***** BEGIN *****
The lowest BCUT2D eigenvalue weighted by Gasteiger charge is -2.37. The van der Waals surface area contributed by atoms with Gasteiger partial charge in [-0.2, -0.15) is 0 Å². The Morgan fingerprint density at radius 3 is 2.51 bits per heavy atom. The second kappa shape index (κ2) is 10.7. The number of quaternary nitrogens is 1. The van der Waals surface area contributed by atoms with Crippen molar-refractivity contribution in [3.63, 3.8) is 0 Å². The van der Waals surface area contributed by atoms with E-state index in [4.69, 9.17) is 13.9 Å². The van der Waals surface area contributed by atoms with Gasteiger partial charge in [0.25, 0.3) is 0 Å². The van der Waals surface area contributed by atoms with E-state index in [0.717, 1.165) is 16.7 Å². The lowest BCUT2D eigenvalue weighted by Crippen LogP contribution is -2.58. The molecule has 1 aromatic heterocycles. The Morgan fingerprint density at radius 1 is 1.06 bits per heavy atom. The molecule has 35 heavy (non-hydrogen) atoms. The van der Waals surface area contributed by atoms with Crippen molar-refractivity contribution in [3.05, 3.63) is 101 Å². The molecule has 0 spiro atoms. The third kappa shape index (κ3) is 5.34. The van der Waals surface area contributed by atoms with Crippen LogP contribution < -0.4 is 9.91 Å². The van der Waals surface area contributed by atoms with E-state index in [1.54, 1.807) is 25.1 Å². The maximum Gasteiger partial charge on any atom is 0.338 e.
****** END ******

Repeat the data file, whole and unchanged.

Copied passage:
The lowest BCUT2D eigenvalue weighted by Gasteiger charge is -2.37. The van der Waals surface area contributed by atoms with Gasteiger partial charge in [-0.2, -0.15) is 0 Å². The Morgan fingerprint density at radius 3 is 2.51 bits per heavy atom. The second kappa shape index (κ2) is 10.7. The number of quaternary nitrogens is 1. The van der Waals surface area contributed by atoms with Crippen molar-refractivity contribution in [3.63, 3.8) is 0 Å². The van der Waals surface area contributed by atoms with E-state index in [4.69, 9.17) is 13.9 Å². The van der Waals surface area contributed by atoms with Gasteiger partial charge in [0.25, 0.3) is 0 Å². The van der Waals surface area contributed by atoms with E-state index in [0.717, 1.165) is 16.7 Å². The lowest BCUT2D eigenvalue weighted by Crippen LogP contribution is -2.58. The molecule has 1 aromatic heterocycles. The Morgan fingerprint density at radius 1 is 1.06 bits per heavy atom. The molecule has 35 heavy (non-hydrogen) atoms. The van der Waals surface area contributed by atoms with Crippen molar-refractivity contribution in [3.05, 3.63) is 101 Å². The molecule has 0 spiro atoms. The third kappa shape index (κ3) is 5.34. The van der Waals surface area contributed by atoms with Crippen LogP contribution < -0.4 is 9.91 Å². The van der Waals surface area contributed by atoms with E-state index in [1.54, 1.807) is 25.1 Å². The maximum Gasteiger partial charge on any atom is 0.338 e.